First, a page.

Beginning this summer, Virginia will enact one of the strictest drunk driving penalties in the country. New laws will require the installation of an ignition-interlock device into the vehicles of first-time offenders. This prevents them from starting their vehicles until they breathe into the device.

The new restrictions form part of the continuing, comprehensive effort to crack down on drunk driving in Virginia. The effects of this risky practice are well known: accidents, injuries, permanent disabilities, medical expenses and even fatalities. As a result, the state is sending a stronger-than-ever message to residents: do not drink and drive, not even once.

However, some critics argue that the new ignition-interlock requirements go a little too far.

Virginia law already requires the device for repeat offenders or those with a blood alcohol content of .15 or higher at the time of their initial arrest. Like neighboring states Virginia's threshold for DUI is .08.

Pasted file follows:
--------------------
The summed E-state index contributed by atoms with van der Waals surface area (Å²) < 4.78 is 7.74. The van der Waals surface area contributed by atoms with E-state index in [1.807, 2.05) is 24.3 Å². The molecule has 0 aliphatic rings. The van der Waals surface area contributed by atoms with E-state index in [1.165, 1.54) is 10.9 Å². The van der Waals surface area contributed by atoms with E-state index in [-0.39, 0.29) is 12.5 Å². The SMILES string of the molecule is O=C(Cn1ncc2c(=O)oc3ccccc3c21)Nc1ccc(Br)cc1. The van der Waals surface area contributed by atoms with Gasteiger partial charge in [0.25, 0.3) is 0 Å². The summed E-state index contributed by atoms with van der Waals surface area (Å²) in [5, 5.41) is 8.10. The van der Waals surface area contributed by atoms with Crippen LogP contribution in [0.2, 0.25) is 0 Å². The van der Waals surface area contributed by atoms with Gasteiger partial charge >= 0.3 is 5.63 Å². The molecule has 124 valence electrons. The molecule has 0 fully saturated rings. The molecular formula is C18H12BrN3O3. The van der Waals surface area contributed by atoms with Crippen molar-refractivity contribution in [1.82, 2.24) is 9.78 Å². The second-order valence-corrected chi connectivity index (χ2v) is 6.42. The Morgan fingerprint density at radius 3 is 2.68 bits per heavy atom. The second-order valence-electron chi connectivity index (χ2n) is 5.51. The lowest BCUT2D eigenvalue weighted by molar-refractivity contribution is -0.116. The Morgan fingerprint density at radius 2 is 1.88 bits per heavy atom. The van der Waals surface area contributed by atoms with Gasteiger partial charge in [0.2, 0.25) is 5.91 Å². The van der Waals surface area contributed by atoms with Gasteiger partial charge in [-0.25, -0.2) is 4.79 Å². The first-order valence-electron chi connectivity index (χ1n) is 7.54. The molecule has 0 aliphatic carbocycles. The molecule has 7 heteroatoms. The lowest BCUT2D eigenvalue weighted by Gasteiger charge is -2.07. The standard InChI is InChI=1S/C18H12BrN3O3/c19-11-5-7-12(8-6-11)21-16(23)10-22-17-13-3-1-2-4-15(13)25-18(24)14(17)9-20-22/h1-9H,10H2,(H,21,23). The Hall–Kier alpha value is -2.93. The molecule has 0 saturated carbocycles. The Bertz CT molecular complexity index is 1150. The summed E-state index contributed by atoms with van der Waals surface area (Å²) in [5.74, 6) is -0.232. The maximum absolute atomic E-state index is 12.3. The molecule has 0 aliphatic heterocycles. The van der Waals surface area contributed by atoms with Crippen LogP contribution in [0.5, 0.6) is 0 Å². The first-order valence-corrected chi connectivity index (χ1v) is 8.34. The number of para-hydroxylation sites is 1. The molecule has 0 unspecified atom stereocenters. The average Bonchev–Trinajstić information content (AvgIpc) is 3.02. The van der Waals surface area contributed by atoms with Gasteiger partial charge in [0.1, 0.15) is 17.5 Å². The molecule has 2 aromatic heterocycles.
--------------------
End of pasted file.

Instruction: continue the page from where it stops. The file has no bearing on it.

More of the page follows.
When the new law goes into effect in July, it will raise the number of drivers required to use the device to about 18,000, or about four times as many as the current number. Drivers will also be required to pay for the installation of the apparatus themselves. The cost is more than $450 for an installation period of six months.

First-time offenders, as well as repeat offenders, must already pay several costly fees associated with a DUI conviction. The ignition-interlock device itself is also an intended hassle for motorists. In addition to breathing into the device each time they need to start their cars, drivers are also subject to random tests while on the road.

Source: The Washington Post, "Is Va.'s ignition-interlock rule for first-time DUI offenders too tough?" Justin Jouvenal, April 8, 2012.